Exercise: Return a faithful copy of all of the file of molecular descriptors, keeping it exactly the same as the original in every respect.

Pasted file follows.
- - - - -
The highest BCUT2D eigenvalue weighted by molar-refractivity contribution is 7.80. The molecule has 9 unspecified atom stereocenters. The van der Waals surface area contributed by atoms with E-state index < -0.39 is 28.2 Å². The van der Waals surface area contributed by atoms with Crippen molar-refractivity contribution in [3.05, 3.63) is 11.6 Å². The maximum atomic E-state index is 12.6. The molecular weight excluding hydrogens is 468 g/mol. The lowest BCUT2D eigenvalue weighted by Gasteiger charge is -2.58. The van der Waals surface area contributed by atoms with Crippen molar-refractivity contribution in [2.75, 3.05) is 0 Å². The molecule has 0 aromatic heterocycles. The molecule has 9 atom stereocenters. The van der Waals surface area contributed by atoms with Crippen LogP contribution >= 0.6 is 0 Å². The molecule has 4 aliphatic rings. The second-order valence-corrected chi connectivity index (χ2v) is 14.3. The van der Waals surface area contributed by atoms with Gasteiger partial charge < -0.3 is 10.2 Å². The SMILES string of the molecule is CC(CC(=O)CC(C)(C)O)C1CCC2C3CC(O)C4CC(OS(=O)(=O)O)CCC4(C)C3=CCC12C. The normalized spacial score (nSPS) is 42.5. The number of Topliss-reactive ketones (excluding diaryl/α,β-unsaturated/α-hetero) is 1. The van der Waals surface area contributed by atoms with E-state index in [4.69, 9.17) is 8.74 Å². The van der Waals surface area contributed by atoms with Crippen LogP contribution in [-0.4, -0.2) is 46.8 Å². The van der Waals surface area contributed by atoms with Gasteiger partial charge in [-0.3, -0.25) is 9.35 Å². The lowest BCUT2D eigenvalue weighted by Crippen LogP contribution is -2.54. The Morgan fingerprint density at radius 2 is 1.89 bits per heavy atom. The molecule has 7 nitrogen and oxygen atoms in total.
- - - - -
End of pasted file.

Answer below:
The highest BCUT2D eigenvalue weighted by molar-refractivity contribution is 7.80. The molecule has 9 unspecified atom stereocenters. The van der Waals surface area contributed by atoms with E-state index < -0.39 is 28.2 Å². The van der Waals surface area contributed by atoms with Crippen molar-refractivity contribution in [3.05, 3.63) is 11.6 Å². The maximum atomic E-state index is 12.6. The molecular weight excluding hydrogens is 468 g/mol. The lowest BCUT2D eigenvalue weighted by Gasteiger charge is -2.58. The van der Waals surface area contributed by atoms with Crippen molar-refractivity contribution in [2.75, 3.05) is 0 Å². The molecule has 0 aromatic heterocycles. The molecule has 9 atom stereocenters. The van der Waals surface area contributed by atoms with Crippen LogP contribution >= 0.6 is 0 Å². The molecule has 4 aliphatic rings. The second-order valence-corrected chi connectivity index (χ2v) is 14.3. The van der Waals surface area contributed by atoms with Gasteiger partial charge < -0.3 is 10.2 Å². The SMILES string of the molecule is CC(CC(=O)CC(C)(C)O)C1CCC2C3CC(O)C4CC(OS(=O)(=O)O)CCC4(C)C3=CCC12C. The normalized spacial score (nSPS) is 42.5. The number of Topliss-reactive ketones (excluding diaryl/α,β-unsaturated/α-hetero) is 1. The van der Waals surface area contributed by atoms with E-state index in [4.69, 9.17) is 8.74 Å². The van der Waals surface area contributed by atoms with Crippen LogP contribution in [-0.4, -0.2) is 46.8 Å². The van der Waals surface area contributed by atoms with Gasteiger partial charge in [-0.3, -0.25) is 9.35 Å². The lowest BCUT2D eigenvalue weighted by Crippen LogP contribution is -2.54. The Morgan fingerprint density at radius 2 is 1.89 bits per heavy atom. The molecule has 7 nitrogen and oxygen atoms in total.